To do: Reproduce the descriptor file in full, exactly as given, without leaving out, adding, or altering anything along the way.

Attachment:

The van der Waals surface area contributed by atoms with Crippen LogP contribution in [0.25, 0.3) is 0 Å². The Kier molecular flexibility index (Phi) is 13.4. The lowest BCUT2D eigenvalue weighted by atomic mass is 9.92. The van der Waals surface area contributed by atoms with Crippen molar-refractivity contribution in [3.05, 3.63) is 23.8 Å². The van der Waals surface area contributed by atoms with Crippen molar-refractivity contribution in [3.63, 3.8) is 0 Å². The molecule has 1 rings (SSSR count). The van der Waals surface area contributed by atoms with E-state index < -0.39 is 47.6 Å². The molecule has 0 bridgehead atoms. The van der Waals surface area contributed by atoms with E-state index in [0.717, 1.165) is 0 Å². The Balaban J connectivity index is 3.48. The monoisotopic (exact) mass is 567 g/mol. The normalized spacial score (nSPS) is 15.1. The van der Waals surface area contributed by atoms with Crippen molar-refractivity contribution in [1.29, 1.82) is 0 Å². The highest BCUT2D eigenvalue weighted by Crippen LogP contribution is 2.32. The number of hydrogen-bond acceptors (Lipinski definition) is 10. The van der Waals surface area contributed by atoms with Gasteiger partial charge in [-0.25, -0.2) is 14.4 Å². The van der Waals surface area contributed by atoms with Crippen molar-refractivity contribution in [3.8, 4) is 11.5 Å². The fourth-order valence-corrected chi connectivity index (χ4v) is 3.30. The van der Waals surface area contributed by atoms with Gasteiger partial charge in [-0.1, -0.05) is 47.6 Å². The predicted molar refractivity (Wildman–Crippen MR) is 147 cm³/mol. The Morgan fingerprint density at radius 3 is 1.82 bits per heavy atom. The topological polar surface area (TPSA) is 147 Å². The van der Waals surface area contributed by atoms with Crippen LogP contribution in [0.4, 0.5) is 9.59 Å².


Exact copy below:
The van der Waals surface area contributed by atoms with Crippen LogP contribution in [0.25, 0.3) is 0 Å². The Kier molecular flexibility index (Phi) is 13.4. The lowest BCUT2D eigenvalue weighted by atomic mass is 9.92. The van der Waals surface area contributed by atoms with Crippen molar-refractivity contribution in [3.05, 3.63) is 23.8 Å². The van der Waals surface area contributed by atoms with Crippen molar-refractivity contribution in [3.63, 3.8) is 0 Å². The molecule has 1 rings (SSSR count). The van der Waals surface area contributed by atoms with E-state index < -0.39 is 47.6 Å². The molecule has 0 bridgehead atoms. The van der Waals surface area contributed by atoms with E-state index in [0.717, 1.165) is 0 Å². The Balaban J connectivity index is 3.48. The monoisotopic (exact) mass is 567 g/mol. The normalized spacial score (nSPS) is 15.1. The van der Waals surface area contributed by atoms with Crippen molar-refractivity contribution in [1.29, 1.82) is 0 Å². The highest BCUT2D eigenvalue weighted by Crippen LogP contribution is 2.32. The number of hydrogen-bond acceptors (Lipinski definition) is 10. The van der Waals surface area contributed by atoms with Gasteiger partial charge in [-0.25, -0.2) is 14.4 Å². The van der Waals surface area contributed by atoms with Crippen molar-refractivity contribution in [3.8, 4) is 11.5 Å². The fourth-order valence-corrected chi connectivity index (χ4v) is 3.30. The van der Waals surface area contributed by atoms with Gasteiger partial charge in [-0.1, -0.05) is 47.6 Å². The predicted molar refractivity (Wildman–Crippen MR) is 147 cm³/mol. The Morgan fingerprint density at radius 3 is 1.82 bits per heavy atom. The topological polar surface area (TPSA) is 147 Å². The van der Waals surface area contributed by atoms with Crippen LogP contribution in [0.4, 0.5) is 9.59 Å².